What is really interesting, is that we could all go back to the farm, and with the advent of small, personal tractors, and running water, we could make a living like those 200 years ago, but with less than 20 hours a week of work.

The only problem with this is how do you pay the rent (property tax) on your property? Converting food into cash is not the easiest thing.

There are lots of things that need doing. There is tons of work that would really help if someone was to do it. But, currently they are all unpaid / they do not make a profit.

This is probably the area that is going to change the most in the coming years. With communities issuing cryptos for work in maintaining the community. (like picking up trash)

Because, as @krnel says, work is important to a person's well being.


Yeah for some ppl they want t go back to self-sufficient living and live off the land, but others prefer to exchange for food and do something else. Crypto for community work sounds like a good thing. What do you have in mind as a way for it to happen? Someone has to have the crypto to pay, didn't they work to buy into it or do other work like on Steem (apart from selling their votes and laying back to reap the profits ;) )


Charles Hugh Smith has a lot more on this idea.

His thoughts are on a community based crypto. It would probably based on local trade / bartering as well as local donation / charity.

And then add some kind of voting / donating for jobs to get done, posted on a board or something.

The big idea isn't hard, but the implementation is in the details, and those are brutal.

I am bit oldschool at heart. I definitely want to succeed in professional life, as that will be a sign to me that I achieved something during the time I spend on earth. So I agree with you that work life provides purpose and self worth.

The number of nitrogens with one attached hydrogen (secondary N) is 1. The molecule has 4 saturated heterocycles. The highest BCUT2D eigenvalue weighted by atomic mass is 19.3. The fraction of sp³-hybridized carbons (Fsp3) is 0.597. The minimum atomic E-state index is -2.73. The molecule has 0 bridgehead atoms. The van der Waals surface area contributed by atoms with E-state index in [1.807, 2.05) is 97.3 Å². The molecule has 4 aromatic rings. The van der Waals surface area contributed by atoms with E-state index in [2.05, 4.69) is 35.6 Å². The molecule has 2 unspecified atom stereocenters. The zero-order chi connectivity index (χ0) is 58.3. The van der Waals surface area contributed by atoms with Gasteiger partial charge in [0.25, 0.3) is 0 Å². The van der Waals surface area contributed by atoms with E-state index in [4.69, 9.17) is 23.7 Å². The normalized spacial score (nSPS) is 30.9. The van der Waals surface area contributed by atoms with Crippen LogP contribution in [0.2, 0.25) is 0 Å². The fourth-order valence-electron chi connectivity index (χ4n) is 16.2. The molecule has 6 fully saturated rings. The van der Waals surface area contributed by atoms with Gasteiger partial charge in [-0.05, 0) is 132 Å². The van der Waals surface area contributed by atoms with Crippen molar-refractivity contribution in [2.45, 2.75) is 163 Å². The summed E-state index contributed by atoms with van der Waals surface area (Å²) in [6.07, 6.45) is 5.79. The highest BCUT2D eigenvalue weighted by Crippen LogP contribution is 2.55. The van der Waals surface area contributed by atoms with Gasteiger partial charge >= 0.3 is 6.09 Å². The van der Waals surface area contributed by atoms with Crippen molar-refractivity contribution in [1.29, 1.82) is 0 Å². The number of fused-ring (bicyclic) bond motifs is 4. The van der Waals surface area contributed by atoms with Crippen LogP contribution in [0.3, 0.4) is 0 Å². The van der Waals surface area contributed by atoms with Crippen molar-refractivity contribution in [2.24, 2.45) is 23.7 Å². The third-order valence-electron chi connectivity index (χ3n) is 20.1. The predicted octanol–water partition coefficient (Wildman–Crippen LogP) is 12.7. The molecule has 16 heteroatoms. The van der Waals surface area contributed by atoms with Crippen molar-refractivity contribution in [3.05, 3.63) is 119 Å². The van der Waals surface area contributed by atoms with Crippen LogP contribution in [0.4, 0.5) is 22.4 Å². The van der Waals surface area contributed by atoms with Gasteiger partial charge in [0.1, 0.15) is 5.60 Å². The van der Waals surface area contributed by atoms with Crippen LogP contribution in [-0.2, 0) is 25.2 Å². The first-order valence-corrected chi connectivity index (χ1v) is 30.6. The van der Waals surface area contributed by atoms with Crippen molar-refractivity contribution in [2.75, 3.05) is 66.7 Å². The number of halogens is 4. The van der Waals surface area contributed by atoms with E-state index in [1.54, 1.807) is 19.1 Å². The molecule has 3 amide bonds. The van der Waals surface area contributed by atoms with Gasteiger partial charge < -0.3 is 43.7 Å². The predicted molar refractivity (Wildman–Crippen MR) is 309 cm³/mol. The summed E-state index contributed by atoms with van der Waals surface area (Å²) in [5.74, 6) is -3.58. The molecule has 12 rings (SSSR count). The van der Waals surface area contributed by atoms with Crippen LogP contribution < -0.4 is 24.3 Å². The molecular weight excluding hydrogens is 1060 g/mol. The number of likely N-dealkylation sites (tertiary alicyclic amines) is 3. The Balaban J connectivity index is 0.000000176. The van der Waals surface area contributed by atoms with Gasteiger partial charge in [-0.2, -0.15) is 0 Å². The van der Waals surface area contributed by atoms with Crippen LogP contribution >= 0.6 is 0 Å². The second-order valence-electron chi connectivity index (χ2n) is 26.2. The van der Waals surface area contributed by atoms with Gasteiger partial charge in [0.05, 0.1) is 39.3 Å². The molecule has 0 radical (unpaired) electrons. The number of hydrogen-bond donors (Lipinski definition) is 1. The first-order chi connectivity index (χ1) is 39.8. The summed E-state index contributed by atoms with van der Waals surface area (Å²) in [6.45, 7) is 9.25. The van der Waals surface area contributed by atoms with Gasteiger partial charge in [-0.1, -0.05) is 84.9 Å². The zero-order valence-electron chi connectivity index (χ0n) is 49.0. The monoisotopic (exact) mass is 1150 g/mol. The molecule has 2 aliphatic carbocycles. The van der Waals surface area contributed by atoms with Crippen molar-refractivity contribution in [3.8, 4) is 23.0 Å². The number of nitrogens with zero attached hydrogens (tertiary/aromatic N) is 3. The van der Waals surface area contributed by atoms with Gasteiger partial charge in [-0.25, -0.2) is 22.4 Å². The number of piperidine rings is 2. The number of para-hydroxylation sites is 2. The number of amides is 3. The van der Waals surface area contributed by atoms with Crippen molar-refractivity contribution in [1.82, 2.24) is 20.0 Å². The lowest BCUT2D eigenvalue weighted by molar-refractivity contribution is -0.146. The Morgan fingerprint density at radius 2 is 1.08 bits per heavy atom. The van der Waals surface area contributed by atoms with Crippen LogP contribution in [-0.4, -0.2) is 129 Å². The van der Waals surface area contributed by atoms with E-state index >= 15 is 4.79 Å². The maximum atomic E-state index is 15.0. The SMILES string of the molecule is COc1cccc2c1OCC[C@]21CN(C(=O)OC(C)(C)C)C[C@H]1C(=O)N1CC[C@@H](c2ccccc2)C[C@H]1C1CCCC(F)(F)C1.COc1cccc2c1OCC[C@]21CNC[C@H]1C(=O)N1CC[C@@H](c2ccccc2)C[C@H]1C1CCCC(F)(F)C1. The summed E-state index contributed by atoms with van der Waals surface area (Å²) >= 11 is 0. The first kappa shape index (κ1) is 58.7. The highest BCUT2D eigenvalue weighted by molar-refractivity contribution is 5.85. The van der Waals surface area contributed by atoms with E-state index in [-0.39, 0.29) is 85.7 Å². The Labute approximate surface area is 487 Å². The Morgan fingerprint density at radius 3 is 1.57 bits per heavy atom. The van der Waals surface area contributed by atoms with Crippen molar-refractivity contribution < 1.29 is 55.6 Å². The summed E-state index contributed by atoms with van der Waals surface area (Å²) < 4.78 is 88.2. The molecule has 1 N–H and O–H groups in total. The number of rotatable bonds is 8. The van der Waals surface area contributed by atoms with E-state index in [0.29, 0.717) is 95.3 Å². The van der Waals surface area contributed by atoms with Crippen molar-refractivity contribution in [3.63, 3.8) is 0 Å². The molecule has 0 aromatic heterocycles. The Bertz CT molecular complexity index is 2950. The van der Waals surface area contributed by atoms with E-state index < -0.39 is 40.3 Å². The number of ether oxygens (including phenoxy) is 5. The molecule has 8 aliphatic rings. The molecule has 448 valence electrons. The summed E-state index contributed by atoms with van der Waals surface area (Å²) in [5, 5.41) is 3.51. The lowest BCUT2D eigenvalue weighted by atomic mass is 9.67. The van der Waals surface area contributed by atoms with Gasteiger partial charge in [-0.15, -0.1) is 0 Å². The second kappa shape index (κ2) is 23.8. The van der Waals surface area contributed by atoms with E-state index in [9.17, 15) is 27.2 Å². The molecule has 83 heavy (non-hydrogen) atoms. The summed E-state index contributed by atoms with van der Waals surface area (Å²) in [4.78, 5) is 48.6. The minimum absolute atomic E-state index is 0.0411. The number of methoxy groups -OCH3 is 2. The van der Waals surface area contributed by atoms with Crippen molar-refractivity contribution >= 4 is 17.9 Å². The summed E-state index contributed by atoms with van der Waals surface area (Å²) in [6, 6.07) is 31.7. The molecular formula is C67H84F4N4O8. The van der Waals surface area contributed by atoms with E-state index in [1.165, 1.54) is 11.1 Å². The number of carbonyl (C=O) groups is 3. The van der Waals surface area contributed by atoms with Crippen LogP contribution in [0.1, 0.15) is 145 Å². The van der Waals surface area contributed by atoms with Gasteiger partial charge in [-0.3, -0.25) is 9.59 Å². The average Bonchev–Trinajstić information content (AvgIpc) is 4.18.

However, i will also derive value and satisfaction if I dont succeed but someone succeeds by learning from my failures or if i can mentor someone towards success or achieve whatever satisfaction they want to achieve.

I also find purpose from keeping alive some of the skills that are dying thanks to automation, and its neither work nor a hobby for me. I think some of these basics skills such as fixing things, cooking or even driving are slowly dying as innovation and economies of scale drive prices lower.

And i think people feel depressed once they have no work because i agree, a large chunk of their life that gave them a reason to fight, do something is gone. I can see that with my parents. Its like the world stamped them with "you're only good enough to die a slow death now."

Again, very insightful.


Damn that sucks, your parents should try to find meaning doing something else. I have found the greatest meaning in pursuit of truth and figuring out the world and how to solve problems: philosophy, psychology and morality :)


Thats what i tell them. Try and learn about or do things that you wanted to do when you were raising kids. Hopefully they will find meaning like you did. Thanks for the advice.